Haere mai, welcome

Ngā mihi for taking the time to consider a position in orthopaedics. Having experience in orthopaedics is essential for junior doctors wanting to take up a career in a number of different specialties including General Practice, Emergency Medicine, Geriatrics, etc. The Orthopaedic Service looks forward to providing junior doctors the opportunity to learn and gain experience in orthopaedics.

Why specialise in Orthopaedics?

In addition to providing essential experience to junior doctors to undertake a career in numerous areas of medicine, orthopaedics as a career option is one that you will find both stimulating and rewarding. The service is a particularly busy one with a constant flow of acute patients presenting for assessment and treatment. We also have a high demand for corrective elective assessment and surgery in patients of all ages.

Within Orthopaedics there is a growing level of subspecialisation and in Christchurch these sub speciality interests are well covered. Trauma constitutes the bulk of service delivery and as such provides some very interesting cases that challenge the skills of our surgeons to restore the patients. Other sub speciality groups include upper limb, hand, paediatrics, foot and ankle, spine and major joint.

Career prospects

The Canterbury Orthopaedic Department has a strong and deserved reputation for providing excellent training to support junior doctors wanting placement on the Australasian Orthopaedic Training Programme those qualifying to become an Orthopaedic Surgeon. Although most of the training is directed at the registrar level the Department does provide very good experience for both the first year House Officers and the more senior House Officers. The Orthopaedic service in the acute wards in conjunction with the Health Care of the Elderly service, provide very good experience and training in managing the acute patients of all ages. The Orthopaedic Outpatient Department manages an assessment and treatment service 7 days per week for minor acute orthopaedic cases. The positions here provide valuable experience directly managing acute patients (assessment and treatment) in a supportive environment.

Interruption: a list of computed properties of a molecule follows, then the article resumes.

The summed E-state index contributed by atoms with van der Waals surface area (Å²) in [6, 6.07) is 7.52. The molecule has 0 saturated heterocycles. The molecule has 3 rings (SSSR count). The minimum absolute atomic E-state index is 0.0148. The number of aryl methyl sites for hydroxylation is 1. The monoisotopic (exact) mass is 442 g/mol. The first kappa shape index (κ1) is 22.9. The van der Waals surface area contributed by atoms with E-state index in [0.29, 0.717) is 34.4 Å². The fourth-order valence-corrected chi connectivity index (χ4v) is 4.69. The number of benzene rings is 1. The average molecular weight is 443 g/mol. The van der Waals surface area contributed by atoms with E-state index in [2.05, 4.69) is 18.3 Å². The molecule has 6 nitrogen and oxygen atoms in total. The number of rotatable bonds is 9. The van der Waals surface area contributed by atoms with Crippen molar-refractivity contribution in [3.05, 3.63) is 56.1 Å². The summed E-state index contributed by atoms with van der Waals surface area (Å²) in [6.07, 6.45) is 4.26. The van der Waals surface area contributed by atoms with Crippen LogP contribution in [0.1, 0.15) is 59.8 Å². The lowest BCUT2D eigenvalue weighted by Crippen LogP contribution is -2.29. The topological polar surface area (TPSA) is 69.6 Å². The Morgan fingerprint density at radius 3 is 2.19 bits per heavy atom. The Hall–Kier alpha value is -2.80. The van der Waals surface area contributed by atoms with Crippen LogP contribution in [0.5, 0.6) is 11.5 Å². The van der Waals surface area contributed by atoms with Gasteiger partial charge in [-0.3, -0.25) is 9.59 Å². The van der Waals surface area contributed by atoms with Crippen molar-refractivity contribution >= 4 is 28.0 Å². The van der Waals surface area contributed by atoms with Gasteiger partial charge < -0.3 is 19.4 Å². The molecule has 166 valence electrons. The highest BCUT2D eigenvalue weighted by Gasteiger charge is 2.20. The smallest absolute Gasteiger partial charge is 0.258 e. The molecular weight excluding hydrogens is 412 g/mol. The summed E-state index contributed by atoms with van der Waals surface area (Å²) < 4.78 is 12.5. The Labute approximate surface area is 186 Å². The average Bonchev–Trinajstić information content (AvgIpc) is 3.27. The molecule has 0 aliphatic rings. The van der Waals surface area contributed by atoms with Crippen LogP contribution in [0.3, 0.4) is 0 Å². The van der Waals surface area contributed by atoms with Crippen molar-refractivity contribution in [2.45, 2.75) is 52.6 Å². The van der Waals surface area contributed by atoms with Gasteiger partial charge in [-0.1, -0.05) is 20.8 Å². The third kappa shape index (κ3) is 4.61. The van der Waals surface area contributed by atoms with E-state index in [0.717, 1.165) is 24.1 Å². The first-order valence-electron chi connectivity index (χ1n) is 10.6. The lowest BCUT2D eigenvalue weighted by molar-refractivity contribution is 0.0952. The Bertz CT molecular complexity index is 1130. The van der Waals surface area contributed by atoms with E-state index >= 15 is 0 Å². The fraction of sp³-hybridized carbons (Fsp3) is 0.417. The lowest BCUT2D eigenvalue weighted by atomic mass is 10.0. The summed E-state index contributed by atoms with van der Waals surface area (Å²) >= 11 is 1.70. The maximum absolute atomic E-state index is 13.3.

Referrals are received from the community and through the Emergency Department. The Burwood Hospital service provides posts for senior House Officers managing the orthopaedic elective surgical cases plus a mix of ACC funded elective surgical cases, plus patients referred to the Burwood Orthopaedic Rehabilitation Unit. All these positions provide the interested doctor ample opportunity to learn and gain valuable experience with very good surgeon input and support. Three Fellow positions exist in upper limb, lower limb and trauma which are very sought after positions. The positions are available to suitable applicants from around the world and they are able to work in both the public and private sector.

Medical Kaimahi (staff) in Orthopaedics

The orthopaedic service employs Surgeons, Fellows, Registrars (on Australasian Training Scheme), non training scheme Registrars, Senior House Officers and House Officers (PGY 1 and 2). Also a constant part of the service are medical students, who again come from all parts of the world.

The positions available are as follows:

  • Surgeons (mostly part time employees): 18 posts
  • Fellows (full time but shared with the private sector): 3 posts
  • Trainee registrars: 6
  • Non Trainee Registrars: 7 (includes 3 relievers)
  • Christchurch Hospital Ward House Officers: 6
  • Christchurch Orthopaedic Outpatient HOs: 5
  • Burwood Hospital House Officers: Surgical Unit - 3, Rehab - 1
  • Relieving orthopaedic SHO/HOs: 4

The allocation of dedicated service relievers provides greater continuity and opportunity for the House Officer and to the patient and service.

All about our service